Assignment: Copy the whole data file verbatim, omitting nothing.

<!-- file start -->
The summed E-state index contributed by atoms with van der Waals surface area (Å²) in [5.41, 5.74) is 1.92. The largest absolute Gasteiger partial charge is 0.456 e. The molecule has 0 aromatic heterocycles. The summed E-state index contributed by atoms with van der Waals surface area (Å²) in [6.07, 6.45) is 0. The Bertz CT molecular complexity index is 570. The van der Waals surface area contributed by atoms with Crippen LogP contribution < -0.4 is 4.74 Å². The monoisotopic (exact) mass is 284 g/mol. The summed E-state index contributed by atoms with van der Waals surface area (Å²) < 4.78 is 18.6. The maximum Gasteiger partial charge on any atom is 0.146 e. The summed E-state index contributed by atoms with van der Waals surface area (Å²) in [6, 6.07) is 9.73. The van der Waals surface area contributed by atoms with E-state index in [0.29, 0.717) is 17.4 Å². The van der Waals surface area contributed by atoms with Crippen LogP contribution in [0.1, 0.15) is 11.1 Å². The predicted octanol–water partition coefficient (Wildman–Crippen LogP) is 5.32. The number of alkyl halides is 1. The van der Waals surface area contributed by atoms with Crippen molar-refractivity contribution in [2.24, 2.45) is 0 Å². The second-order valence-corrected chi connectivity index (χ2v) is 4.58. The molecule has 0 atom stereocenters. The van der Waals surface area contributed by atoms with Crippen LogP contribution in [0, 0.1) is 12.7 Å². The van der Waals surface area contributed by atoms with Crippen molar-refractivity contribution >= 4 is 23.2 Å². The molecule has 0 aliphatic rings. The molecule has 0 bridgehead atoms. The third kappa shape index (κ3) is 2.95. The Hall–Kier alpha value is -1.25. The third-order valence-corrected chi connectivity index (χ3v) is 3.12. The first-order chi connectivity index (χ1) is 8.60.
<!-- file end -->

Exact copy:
The summed E-state index contributed by atoms with van der Waals surface area (Å²) in [5.41, 5.74) is 1.92. The largest absolute Gasteiger partial charge is 0.456 e. The molecule has 0 aromatic heterocycles. The summed E-state index contributed by atoms with van der Waals surface area (Å²) in [6.07, 6.45) is 0. The Bertz CT molecular complexity index is 570. The van der Waals surface area contributed by atoms with Crippen LogP contribution < -0.4 is 4.74 Å². The monoisotopic (exact) mass is 284 g/mol. The summed E-state index contributed by atoms with van der Waals surface area (Å²) < 4.78 is 18.6. The maximum Gasteiger partial charge on any atom is 0.146 e. The summed E-state index contributed by atoms with van der Waals surface area (Å²) in [6, 6.07) is 9.73. The van der Waals surface area contributed by atoms with E-state index in [0.29, 0.717) is 17.4 Å². The van der Waals surface area contributed by atoms with Crippen LogP contribution in [0.1, 0.15) is 11.1 Å². The predicted octanol–water partition coefficient (Wildman–Crippen LogP) is 5.32. The number of alkyl halides is 1. The van der Waals surface area contributed by atoms with Crippen molar-refractivity contribution in [2.24, 2.45) is 0 Å². The second-order valence-corrected chi connectivity index (χ2v) is 4.58. The molecule has 0 atom stereocenters. The van der Waals surface area contributed by atoms with Crippen LogP contribution in [0, 0.1) is 12.7 Å². The van der Waals surface area contributed by atoms with Crippen molar-refractivity contribution >= 4 is 23.2 Å². The molecule has 0 aliphatic rings. The molecule has 0 bridgehead atoms. The third kappa shape index (κ3) is 2.95. The Hall–Kier alpha value is -1.25. The third-order valence-corrected chi connectivity index (χ3v) is 3.12. The first-order chi connectivity index (χ1) is 8.60.